Study your flashcards anywhere!

Download the official Cram app for free >

  • Shuffle
    Toggle On
    Toggle Off
  • Alphabetize
    Toggle On
    Toggle Off
  • Front First
    Toggle On
    Toggle Off
  • Both Sides
    Toggle On
    Toggle Off
  • Read
    Toggle On
    Toggle Off
Reading...
Front

How to study your flashcards.

Right/Left arrow keys: Navigate between flashcards.right arrow keyleft arrow key

Up/Down arrow keys: Flip the card between the front and back.down keyup key

H key: Show hint (3rd side).h key

A key: Read text to speech.a key

image

Play button

image

Play button

image

Progress

1/87

Click to flip

87 Cards in this Set

  • Front
  • Back
Hemostasis
process by which bleeding is stopped , initiated by blood vessel injury
Stages of Coagulation
1. Platelet Plug Formation

2. Coagulation
Platelet Plug Formation
platelets activated when exposed to interstitial collagen from injury/injured blood vessel.

Platelets stick -> form platelet plug. (this is where antiplatelet drugs work)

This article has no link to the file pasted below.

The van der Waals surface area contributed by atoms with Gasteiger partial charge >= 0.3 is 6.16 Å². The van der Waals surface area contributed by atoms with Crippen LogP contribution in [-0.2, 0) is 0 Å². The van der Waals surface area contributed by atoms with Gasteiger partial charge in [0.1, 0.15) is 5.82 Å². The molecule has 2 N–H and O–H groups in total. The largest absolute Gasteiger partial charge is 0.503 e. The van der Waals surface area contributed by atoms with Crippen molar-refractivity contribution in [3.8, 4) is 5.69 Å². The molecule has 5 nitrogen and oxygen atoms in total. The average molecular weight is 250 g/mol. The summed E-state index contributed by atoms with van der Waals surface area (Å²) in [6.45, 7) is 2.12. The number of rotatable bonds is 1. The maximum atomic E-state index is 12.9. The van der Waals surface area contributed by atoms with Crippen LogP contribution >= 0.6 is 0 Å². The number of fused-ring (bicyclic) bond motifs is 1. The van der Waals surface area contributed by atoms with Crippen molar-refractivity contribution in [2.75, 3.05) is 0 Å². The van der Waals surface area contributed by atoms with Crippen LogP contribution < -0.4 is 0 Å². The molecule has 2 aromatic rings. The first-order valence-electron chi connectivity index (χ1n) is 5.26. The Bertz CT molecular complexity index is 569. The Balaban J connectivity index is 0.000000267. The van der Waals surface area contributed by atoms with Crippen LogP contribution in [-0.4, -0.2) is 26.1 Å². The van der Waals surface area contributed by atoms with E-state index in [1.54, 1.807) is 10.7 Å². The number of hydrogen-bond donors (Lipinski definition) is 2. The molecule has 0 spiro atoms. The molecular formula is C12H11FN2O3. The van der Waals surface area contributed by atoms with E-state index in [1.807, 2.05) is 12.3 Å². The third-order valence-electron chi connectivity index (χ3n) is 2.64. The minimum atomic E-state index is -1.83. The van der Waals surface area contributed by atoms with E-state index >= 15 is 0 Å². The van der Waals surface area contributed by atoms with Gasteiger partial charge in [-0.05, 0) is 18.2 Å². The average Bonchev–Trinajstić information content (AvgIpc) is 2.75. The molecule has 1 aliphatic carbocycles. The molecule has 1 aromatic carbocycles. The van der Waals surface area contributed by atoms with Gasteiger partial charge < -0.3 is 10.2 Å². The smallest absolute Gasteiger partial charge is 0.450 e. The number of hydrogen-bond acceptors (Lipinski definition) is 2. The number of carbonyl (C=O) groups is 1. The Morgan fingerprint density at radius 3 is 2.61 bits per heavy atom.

Coagulation
•Reinforcement of platelet plug with fibrin.

•Coagulant factors- prothrombin- thrombin- fibrin. To prevent wide-spread coagulation - antithrombin.

•Removal of clots done by plasmin.
Thrombosis

Definition
blood clot formed within vessel or heart

3 types:
-arterial

-venous

-heart
Thrombosis

Meds
anticoagulants, antiplatelets, thrombolytics

—all work differently to solve same problem; different areas of coagulation
Arterial Thrombosis
caused by adhesion of platelets to arterial wall. Leads to occlusion
Venous Thrombosis
sites where blood flow is slow, or pooling of blood.
•Danger - emboli break off, travel through the circulation